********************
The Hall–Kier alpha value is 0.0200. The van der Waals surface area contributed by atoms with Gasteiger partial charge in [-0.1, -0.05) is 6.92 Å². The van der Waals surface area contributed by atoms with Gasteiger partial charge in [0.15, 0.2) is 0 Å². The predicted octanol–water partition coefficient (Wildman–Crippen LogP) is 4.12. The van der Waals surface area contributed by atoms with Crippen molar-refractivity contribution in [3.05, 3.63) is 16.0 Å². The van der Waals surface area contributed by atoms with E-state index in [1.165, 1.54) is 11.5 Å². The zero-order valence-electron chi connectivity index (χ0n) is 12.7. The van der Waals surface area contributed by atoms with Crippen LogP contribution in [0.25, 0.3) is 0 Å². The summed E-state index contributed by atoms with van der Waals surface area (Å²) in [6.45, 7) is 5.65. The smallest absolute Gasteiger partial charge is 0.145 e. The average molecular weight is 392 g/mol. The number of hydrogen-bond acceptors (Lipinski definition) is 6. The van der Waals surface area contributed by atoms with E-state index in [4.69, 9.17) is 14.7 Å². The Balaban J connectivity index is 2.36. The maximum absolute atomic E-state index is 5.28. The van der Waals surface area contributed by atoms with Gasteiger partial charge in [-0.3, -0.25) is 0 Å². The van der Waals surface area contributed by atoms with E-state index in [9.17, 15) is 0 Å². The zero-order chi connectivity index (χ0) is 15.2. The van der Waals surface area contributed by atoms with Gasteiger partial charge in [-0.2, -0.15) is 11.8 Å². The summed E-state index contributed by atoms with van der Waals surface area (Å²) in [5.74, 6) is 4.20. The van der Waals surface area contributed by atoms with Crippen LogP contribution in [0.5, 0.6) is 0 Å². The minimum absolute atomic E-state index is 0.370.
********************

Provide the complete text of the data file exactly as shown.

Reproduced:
The Hall–Kier alpha value is 0.0200. The van der Waals surface area contributed by atoms with Gasteiger partial charge in [-0.1, -0.05) is 6.92 Å². The van der Waals surface area contributed by atoms with Gasteiger partial charge in [0.15, 0.2) is 0 Å². The predicted octanol–water partition coefficient (Wildman–Crippen LogP) is 4.12. The van der Waals surface area contributed by atoms with Crippen molar-refractivity contribution in [3.05, 3.63) is 16.0 Å². The van der Waals surface area contributed by atoms with E-state index in [1.165, 1.54) is 11.5 Å². The zero-order valence-electron chi connectivity index (χ0n) is 12.7. The van der Waals surface area contributed by atoms with Crippen LogP contribution in [0.25, 0.3) is 0 Å². The summed E-state index contributed by atoms with van der Waals surface area (Å²) in [6.45, 7) is 5.65. The smallest absolute Gasteiger partial charge is 0.145 e. The average molecular weight is 392 g/mol. The number of hydrogen-bond acceptors (Lipinski definition) is 6. The van der Waals surface area contributed by atoms with E-state index in [4.69, 9.17) is 14.7 Å². The Balaban J connectivity index is 2.36. The maximum absolute atomic E-state index is 5.28. The van der Waals surface area contributed by atoms with Gasteiger partial charge in [-0.3, -0.25) is 0 Å². The van der Waals surface area contributed by atoms with E-state index in [9.17, 15) is 0 Å². The zero-order chi connectivity index (χ0) is 15.2. The van der Waals surface area contributed by atoms with Gasteiger partial charge in [-0.2, -0.15) is 11.8 Å². The summed E-state index contributed by atoms with van der Waals surface area (Å²) in [5.74, 6) is 4.20. The van der Waals surface area contributed by atoms with Crippen LogP contribution in [0.5, 0.6) is 0 Å². The minimum absolute atomic E-state index is 0.370.